• How to estimate, write a project plan and update the project plan

  • How to peer into the future - if a problem is going to happen in 3 months you want to try to head it off as early as you can. If a developer is going on holiday for 7 weeks you need to start planning for it now.

  • How to speak to management. They speak a different language to us. Give them solutions, not problems. Tell them what the technical stuff means to them.

And while Sam already said this, one of the most important things is learning how to say no. You will be doing this a lot. The other way to look at it is to say yes, but "only if we can get more money/time/resources" - or "that's for the second release" :)

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I think many of your pieces go into the Architect or PM bucket. But yeh, sometimes the dev lead has to do that. –  SandRock Jan 8 at 23:19

All these are by the book and good answers. Allow me to hit you by reality.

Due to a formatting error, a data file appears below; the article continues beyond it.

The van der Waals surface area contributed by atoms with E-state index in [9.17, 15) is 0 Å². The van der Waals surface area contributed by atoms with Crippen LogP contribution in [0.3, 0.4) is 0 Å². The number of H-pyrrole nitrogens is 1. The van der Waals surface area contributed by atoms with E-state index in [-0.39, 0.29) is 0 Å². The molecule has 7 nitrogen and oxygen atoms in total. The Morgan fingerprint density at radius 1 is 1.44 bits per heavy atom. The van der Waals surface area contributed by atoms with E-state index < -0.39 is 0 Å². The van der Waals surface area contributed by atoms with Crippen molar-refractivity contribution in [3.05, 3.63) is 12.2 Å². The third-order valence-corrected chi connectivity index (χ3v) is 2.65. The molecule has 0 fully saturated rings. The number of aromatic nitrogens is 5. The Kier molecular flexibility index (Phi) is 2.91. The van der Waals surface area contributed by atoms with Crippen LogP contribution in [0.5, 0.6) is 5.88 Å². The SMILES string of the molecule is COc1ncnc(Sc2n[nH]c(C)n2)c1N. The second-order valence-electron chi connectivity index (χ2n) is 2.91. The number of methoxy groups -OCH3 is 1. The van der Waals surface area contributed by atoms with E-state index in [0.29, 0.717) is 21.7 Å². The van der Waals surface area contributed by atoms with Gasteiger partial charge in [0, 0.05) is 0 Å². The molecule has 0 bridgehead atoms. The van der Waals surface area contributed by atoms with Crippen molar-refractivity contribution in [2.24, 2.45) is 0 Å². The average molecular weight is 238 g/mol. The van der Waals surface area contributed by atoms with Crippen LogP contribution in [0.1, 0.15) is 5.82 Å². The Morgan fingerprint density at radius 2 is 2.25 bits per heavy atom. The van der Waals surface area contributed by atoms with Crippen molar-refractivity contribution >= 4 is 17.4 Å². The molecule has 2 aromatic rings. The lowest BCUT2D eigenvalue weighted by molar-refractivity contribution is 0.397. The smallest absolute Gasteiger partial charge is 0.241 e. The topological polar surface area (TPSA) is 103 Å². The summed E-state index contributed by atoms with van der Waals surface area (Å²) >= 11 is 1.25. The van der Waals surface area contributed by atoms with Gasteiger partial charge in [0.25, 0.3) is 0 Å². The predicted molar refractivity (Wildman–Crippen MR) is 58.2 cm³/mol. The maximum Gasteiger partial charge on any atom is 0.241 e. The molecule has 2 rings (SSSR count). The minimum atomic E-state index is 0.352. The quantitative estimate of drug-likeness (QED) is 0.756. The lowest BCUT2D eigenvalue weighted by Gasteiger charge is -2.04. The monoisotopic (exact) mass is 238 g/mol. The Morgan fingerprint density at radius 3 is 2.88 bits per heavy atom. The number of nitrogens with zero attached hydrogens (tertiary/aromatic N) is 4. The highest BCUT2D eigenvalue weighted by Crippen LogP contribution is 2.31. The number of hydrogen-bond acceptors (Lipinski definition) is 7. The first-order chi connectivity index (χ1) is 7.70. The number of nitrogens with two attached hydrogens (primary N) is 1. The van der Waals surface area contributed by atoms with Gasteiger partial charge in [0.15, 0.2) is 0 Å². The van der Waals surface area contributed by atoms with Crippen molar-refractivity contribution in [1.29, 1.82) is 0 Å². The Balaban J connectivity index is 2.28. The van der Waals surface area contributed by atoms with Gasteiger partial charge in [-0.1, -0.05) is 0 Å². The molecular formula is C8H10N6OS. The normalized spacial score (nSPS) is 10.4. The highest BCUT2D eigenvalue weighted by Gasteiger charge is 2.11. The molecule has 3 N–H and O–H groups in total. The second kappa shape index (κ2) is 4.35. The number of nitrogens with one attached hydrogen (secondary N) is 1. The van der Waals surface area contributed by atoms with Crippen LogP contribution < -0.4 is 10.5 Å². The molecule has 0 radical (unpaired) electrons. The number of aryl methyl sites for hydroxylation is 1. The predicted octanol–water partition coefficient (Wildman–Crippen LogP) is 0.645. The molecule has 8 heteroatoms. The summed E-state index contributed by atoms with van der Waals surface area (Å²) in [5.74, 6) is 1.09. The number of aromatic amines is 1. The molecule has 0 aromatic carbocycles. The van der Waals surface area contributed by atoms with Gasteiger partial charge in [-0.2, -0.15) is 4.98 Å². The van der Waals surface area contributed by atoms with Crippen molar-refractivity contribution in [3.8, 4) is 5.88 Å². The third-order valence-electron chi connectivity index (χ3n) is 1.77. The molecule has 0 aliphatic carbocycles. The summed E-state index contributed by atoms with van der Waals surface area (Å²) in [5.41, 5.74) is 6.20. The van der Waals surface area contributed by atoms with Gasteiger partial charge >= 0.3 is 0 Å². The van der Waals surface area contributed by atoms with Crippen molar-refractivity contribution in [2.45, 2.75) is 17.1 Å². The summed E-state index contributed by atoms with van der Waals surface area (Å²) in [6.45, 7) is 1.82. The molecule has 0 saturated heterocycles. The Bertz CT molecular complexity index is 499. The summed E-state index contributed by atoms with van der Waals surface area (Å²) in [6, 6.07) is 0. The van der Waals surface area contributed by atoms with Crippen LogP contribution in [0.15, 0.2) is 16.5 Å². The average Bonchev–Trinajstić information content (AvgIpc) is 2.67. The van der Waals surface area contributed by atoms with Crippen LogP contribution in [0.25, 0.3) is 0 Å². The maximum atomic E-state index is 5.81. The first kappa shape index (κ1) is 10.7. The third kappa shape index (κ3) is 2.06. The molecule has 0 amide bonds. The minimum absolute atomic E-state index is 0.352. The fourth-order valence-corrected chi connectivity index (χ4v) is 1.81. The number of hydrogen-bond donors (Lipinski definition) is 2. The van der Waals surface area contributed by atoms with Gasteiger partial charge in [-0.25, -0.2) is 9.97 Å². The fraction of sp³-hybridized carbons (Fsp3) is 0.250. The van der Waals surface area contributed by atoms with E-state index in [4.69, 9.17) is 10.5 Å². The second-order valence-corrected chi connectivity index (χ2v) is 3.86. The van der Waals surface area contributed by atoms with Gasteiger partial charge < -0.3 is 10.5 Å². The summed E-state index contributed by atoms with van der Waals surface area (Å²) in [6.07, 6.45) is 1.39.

Believe it or not, much of the time you will be spending in explaining managers how a problem is hard to solve or why it can not be solved in given time line, or even how less important it is to solve. For this you need the skills of explaining technical things to non-technical people, in non technical terms. And it d**n difficult. e.g. consider explaining P=NP to 6 year old. Unfortunately there is no formal training for that, and you have to learn it by your own.
Also this is the position where politics sh*t starts hitting you. Manager will tell you to favor a person because he/she follows the process, but you know that the person is of no use in your team for various reasons from lack in technical skills to not a good team member. So you still have to not only work with this person but also give good ratings to this person. The opposite is the person who has good skills and a very effective team member but who does not know how to please management and hence gets less ratings.
Then there are useless meetings someone at high position holding from remote location, lecturing about the effective processes and how his/her latest process variation is going to boost the productivity. You must know how to hide your boring face and look energetic.